Five Things you must do before he comes home from prison
Your man is coming home, and you are elated. In addition to being excited, you are also nervous and concerned. Truthfully, there is a lot to be worried about. There’s a lot you need to do before he arrives. It would not be wise of you to ignore the concerns you have about his homecoming. Too many couples wait until they are reunited to start planning how to manage their new lives under the same roof. We often say, “proper preparation prevents poor performance.” Now is the best time to address the most significant issues you will face.
"When he comes home, everything will be different."
Before I share what you can do to be ready for him to come home, I want to tell you why it is crucial to prepare. When he comes home, everything will be different. Since he left, you have created a new routine. You have not had anyone else to rely on to help manage bills, schedules, or chores. So, you have your life set up to accommodate what works best for you. You have developed habits that you don’t even realize you have now. While Ron was in prison, I began taking off my shoes when I arrived home. I taught our children to do the same, and they told their friends that we did not wear shoes in the house. It became a habit for everyone. We walked into the entrance, took off our shoes, and then entered the house.
Ron had no idea we had this expectation. When he came home, he walked into the house with his shoes on. The boys immediately informed him of our “no shoes on in the house” rule. I quickly assured him that it was his home, too, so if he wanted to leave his shoes on, he certainly could. He did. And I found out it was not OK.
The first few days, it did not bother me at all.
However, as the weeks went by, I found myself super annoyed that he was wearing his shoes in the house. He got up, got ready for the day, and wore his shoes all day. Even when he did not leave the house, he wore his boots. What nerve! As I type how upset this made me, I realize this was so petty. I knew it then, too. I knew I should not let shoes create tension in our relationship, but it did anyway.
We worked through this and many more lifestyle challenges created by the culture shock of living together again. So much more had changed than I was aware of before he came home. We were different people than we had been before he left. Don’t get me wrong. Having him home was terrific! Our love had matured over the years of his imprisonment, and we were fully committed to our relationship. Otherwise, the reentry turbulence might have taken us out.
"Are you sure you are ready for his homecoming? If not, it is time to get prepared. Here are five things you must do before he comes home."
1. Work on building your relationship. The stronger your relationship, the more likely you will weather the challenges and work out your differences. Start talking about your relationship issues and make a plan together on how you will manage them. Look for resources to help you develop healthy communication—then take the course, read the blog or book, or listen to podcasts.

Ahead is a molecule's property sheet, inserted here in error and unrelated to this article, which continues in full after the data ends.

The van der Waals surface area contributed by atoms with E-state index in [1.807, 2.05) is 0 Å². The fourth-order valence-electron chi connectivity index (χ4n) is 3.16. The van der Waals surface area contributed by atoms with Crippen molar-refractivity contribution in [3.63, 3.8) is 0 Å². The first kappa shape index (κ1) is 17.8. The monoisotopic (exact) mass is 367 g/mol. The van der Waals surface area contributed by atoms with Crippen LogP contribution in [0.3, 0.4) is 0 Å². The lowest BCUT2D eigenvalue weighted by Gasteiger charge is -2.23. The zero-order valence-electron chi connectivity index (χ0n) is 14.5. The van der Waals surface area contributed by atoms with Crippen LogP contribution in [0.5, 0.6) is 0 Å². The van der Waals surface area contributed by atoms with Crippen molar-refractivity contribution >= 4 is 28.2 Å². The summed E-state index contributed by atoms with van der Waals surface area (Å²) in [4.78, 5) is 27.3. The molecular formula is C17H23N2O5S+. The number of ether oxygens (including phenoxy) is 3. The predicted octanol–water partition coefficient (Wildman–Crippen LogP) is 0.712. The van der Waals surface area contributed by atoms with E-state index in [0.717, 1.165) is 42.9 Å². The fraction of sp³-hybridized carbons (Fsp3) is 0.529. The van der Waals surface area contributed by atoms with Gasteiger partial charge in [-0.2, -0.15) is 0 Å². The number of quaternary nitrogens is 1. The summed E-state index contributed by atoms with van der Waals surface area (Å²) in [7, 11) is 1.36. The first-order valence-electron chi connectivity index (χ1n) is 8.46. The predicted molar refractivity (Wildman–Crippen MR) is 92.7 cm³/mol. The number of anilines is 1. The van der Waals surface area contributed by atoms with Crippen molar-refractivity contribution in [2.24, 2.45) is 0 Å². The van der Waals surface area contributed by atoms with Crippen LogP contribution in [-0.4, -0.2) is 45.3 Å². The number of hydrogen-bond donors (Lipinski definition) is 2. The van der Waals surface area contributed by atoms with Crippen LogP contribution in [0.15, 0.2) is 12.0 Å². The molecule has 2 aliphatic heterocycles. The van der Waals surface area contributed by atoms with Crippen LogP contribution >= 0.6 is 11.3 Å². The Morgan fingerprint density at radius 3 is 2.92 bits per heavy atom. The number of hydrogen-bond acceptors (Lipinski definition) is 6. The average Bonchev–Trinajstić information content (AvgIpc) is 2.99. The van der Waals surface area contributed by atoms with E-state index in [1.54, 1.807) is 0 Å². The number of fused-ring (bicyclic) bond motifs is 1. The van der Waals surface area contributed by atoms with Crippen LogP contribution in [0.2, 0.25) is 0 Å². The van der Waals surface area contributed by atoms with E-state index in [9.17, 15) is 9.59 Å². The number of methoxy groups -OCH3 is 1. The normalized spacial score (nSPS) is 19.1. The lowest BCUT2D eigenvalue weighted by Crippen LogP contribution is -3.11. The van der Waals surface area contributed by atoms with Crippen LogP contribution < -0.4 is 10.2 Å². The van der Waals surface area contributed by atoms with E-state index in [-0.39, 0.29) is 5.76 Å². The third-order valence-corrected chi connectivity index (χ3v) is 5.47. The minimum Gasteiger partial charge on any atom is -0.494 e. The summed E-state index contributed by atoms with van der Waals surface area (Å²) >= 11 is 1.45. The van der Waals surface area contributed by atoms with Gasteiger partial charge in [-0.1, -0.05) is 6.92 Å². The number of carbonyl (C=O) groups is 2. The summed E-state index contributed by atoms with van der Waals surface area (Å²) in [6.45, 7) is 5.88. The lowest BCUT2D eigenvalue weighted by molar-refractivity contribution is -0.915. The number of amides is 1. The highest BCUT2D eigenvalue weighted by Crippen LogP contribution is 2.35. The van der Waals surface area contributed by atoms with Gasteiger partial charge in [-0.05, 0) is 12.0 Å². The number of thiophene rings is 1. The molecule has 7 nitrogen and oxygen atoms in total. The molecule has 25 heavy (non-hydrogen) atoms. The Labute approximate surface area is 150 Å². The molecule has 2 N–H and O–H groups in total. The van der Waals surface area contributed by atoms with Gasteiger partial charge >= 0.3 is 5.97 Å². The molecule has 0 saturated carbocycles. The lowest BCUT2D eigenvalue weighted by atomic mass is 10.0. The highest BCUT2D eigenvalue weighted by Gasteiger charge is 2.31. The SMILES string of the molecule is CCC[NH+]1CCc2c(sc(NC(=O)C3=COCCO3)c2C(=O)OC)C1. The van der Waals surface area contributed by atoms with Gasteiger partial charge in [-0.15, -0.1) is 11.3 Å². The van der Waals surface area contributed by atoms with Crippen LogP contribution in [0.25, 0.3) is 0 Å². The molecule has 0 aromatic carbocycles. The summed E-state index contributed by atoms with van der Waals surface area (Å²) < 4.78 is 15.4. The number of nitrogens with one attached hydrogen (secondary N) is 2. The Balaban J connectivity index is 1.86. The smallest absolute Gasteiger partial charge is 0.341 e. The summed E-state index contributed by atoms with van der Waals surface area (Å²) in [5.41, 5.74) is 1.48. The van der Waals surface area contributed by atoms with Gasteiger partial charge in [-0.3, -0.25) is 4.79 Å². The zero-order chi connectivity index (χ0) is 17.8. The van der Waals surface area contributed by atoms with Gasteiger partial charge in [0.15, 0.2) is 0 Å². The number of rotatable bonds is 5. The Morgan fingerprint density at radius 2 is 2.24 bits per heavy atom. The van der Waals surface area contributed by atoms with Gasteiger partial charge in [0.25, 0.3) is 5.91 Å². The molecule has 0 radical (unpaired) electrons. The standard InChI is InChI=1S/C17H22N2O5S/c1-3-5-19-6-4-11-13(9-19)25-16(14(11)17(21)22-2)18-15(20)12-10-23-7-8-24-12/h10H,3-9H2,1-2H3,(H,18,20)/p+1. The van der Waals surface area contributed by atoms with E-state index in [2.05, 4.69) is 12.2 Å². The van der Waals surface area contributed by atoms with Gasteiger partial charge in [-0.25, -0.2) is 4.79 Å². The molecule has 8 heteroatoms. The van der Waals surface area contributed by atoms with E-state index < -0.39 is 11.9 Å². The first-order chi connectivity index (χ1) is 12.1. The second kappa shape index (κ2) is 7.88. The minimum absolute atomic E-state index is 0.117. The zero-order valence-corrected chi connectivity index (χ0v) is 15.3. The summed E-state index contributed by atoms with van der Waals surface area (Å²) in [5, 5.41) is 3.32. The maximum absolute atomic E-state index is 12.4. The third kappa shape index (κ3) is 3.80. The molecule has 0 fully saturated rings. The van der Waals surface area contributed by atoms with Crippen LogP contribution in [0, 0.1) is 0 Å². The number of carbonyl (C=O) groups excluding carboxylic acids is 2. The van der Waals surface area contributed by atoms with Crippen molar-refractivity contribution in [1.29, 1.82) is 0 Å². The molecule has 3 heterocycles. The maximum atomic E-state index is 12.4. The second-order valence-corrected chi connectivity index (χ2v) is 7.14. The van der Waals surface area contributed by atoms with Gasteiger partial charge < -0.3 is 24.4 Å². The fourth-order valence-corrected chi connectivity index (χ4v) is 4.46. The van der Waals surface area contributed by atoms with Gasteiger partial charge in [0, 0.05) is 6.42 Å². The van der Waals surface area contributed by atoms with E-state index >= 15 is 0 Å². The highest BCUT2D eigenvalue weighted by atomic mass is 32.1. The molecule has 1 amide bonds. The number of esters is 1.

2. Pay attention to your daily routines. Slow down and think about the things you do each day. Do you hit snooze fifty times before you get up? Do you make coffee in the morning, eat breakfast or pick up something on your trip to work? These are habits you have formed that you don’t even think about but are important to making the transition of living together again smoother.
3. Share your routines with each other. Talk about the things you are doing now, so you are both managing your expectations as you merge your worlds.
4. Make space for him. He will need his own space. This means closet space, space in the bathroom for his toiletries, and space for the things he has collected in prison (books, tablets, pens, awards, etc.); nothing says, “this is your home” more than having your own space for your personal belongings. If you wait until he is home, you are sending the message of “you are an inconvenience, and I am making sacrifices for you to be here.”
5. Decide how you will manage conflict after he comes home. Develop a plan, so you are prepared to navigate through any issues that arise after he comes home. If you do not have a plan, disagreements can quickly become arguments. However, when you both agree on a process to follow together to make decisions and resolve issues, it will empower you to build a robust and thriving relationship as you adjust to your new lives together.
Doing these five things before he comes home will equip you to face all of the other challenges you will encounter. Merging two lives from two different cultures (prison has its own culture!) takes time and commitment. I promise you it is so worth the effort!!
I am rooting for you!